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How a winter hibernation helped Bogart's fire up the smokers once again

The Bogart's owner and GM said the temporary closure helped them reopen in spring, along with another round of federal funding and the opening of Pappy's St. Peters
Credit: Facebook: Bogart's Smokehouse

ST. LOUIS — What seemed like a risky move at the time ended up helping save one of St. Louis’ beloved barbecue joints.

Bogart’s Smokehouse in Soulard is back in business after shutting down for nearly six months. The restaurant, which is part of the Pappy’s family of businesses, decided to temporarily close last October as COVID-19 restrictions tightened and temperatures started to drop. Bogart’s General Manager Liz Eckhard called it a nerve-racking decision.

"It was nerve-racking because, you know, it was going to be a cold winter and long. So, I don't know how else to put it but besides nerve-racking,” Eckhard told Abby Llorico on a recent episode of the Abby Eats St. Louis podcast.

“It was the right decision. It really was,” added Bogart’s general manager Niki Puto. “There's no regrets.”

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Going into “hibernation” for the winter wasn’t a totally new idea for the restaurant, though. Eckhard and Puto said the team tossed around the possibility off and on since 2018 – January and February aren’t exactly prime months for pulled pork ribs and baked beans. The pandemic and an already limited indoor seating layout led the idea to become a reality.

“We're super lucky in that we looked at it and we made the hard decisions early on and that allowed us to reopen Bogarts now,” Puto said.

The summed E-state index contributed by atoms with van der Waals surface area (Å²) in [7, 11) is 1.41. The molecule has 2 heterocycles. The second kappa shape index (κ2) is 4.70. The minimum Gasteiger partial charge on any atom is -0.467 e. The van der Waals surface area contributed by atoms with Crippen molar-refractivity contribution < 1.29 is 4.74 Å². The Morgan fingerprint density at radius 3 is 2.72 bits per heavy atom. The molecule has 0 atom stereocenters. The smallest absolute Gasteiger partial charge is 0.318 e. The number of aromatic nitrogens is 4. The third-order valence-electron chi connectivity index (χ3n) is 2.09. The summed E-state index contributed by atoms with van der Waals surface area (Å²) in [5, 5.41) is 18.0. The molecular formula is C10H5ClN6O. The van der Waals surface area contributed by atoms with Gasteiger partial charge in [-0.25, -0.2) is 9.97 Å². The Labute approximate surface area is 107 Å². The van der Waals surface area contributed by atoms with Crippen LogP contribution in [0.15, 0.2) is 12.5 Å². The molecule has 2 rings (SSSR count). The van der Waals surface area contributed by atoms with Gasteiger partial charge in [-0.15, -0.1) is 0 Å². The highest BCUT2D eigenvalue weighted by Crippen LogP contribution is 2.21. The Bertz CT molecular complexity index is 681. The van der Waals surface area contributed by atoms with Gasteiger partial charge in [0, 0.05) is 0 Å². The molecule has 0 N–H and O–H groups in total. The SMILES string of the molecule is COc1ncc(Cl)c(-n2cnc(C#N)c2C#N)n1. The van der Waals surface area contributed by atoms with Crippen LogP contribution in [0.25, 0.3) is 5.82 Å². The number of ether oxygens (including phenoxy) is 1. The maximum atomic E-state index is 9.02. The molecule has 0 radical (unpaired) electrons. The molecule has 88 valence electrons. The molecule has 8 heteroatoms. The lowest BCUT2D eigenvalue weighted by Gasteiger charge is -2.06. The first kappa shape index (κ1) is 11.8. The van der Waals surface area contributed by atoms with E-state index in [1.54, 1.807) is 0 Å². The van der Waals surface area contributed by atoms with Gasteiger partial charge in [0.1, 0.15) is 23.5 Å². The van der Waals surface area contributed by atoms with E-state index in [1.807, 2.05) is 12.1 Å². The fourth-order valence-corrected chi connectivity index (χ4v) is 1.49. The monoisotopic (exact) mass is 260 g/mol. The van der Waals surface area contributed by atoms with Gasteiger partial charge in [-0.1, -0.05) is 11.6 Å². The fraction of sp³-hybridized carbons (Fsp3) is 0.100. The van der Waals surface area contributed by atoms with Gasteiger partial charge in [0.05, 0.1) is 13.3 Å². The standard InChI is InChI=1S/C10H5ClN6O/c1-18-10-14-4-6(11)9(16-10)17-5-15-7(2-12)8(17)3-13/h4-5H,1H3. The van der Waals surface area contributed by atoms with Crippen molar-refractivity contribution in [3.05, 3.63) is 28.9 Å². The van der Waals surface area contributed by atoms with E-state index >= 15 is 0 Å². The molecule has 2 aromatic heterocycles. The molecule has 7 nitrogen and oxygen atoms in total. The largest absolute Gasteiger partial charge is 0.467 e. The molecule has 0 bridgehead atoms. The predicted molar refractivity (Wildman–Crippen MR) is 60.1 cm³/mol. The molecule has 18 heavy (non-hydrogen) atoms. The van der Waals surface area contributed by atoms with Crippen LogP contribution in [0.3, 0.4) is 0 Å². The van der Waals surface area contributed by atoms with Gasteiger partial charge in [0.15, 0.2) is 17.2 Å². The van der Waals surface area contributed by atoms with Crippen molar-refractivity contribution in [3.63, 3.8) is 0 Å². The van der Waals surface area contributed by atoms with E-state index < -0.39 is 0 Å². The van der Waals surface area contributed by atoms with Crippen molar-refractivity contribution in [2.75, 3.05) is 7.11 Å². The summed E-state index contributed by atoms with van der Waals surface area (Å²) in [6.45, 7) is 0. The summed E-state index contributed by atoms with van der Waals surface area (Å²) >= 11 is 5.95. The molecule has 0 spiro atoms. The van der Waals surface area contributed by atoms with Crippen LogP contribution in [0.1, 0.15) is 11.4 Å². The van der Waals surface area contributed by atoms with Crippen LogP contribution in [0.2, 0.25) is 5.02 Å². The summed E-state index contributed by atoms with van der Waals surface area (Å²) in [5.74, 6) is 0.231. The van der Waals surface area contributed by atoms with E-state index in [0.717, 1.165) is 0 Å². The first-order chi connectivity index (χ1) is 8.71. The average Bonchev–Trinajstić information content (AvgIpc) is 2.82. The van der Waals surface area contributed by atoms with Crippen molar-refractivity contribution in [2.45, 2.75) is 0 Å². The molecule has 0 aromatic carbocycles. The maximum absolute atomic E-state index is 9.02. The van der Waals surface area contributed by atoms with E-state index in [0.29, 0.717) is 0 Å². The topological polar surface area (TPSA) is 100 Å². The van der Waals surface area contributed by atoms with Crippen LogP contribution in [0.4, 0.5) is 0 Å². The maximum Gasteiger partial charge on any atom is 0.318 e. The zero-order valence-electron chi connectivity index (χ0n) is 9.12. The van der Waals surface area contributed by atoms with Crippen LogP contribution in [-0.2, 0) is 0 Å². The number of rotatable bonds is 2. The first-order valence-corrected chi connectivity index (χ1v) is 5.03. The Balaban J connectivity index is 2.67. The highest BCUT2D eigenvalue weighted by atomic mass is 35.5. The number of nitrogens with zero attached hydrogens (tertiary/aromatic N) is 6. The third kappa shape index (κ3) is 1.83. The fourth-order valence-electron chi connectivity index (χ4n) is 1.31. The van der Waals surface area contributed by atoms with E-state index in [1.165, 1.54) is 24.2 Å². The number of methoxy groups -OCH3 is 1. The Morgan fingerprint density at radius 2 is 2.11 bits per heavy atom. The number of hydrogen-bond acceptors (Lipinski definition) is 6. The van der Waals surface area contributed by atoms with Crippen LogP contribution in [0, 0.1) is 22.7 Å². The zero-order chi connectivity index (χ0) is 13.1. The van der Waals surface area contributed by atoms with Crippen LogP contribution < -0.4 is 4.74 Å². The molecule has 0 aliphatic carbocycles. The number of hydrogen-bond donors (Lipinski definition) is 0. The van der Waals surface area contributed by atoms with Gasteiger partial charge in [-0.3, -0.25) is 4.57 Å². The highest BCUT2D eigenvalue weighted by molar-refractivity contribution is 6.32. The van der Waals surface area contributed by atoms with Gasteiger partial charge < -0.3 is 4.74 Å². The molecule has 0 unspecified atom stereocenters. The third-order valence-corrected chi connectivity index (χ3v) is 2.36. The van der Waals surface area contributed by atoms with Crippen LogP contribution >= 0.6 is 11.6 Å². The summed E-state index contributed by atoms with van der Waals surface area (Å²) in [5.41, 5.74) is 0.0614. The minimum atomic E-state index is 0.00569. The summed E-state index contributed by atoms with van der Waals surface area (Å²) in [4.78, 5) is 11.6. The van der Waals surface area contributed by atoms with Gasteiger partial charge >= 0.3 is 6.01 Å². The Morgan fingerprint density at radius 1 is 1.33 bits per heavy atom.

But having the family of Pappy’s restaurants made the temporary closure an even easier possibility.

Along with some creative thinking and a leap of faith in the middle of the pandemic, Bogart’s was able to keep all employees on the payroll, even while the restaurant was closed. A brainstorming session led to a new restaurant and new opportunities for employees in parts of the St. Louis area where restrictions weren’t as tight.

“We were just like, we could borrow equipment from Southern and Bogart’s to open Pappy’s St. Peters,” Eckhard said. Fried chicken restaurant Southern also temporarily closed for the winter and is expected to reopen soon.

Bogart’s and Southern temporarily closed the first week of October, while the new Pappy’s St. Peters location opened a few weeks later. Employees were able to shift to other locations.

Even with the temporary closure, Puto and Eckhart acknowledged the doors wouldn’t be open and the smoker wouldn’t be fired up without the help of the federal government and another round of stimulus support.

“We wouldn't have made it without the second round of funding just to be able to just go on,” Puto said.

“So, we wouldn’t be on this podcast and having this conversation with you,” Eckhard added.

“Even if we would have said we're going to close for eight weeks and then we're going to reopen in January. If your average check, let's say, is $25, but you can only put 12 people in your restaurant and it's wintertime, no matter how much people were being amazing and supporting restaurants, it just wouldn't have happened feasibly in any way, shape or form,” Puto explained.

Bogart’s is pushing through, along with so many other restaurants in the St. Louis area. They’re doing it not just with the financial help of another round of funding, but with the ever-supportive St. Louis restaurant industry.

“The St. Louis restaurant scene is super tight,” Puto said. “Everybody’s always willing to help each other out. That’s a beautiful thing about St. Louis restaurants. No one’s afraid of competition. We all just want to get along because we find that the more we’re support of each other, that lifts us up.”

You can hear more of the Abby Eats St. Louis interview with Bogart's on the recent episode titled "Wake up and smell the BBQ".


About the Abby Eats St. Louis podcast:

The Abby Eats St. Louis podcast tells the story of St. Louis based on what’s on the table. From the hunger for local ingredients, to the booming brunch scene and the craving for creative cocktails, Abby dives into the nitty-gritty of how St. Louis grew to become the foodie town that it is. 

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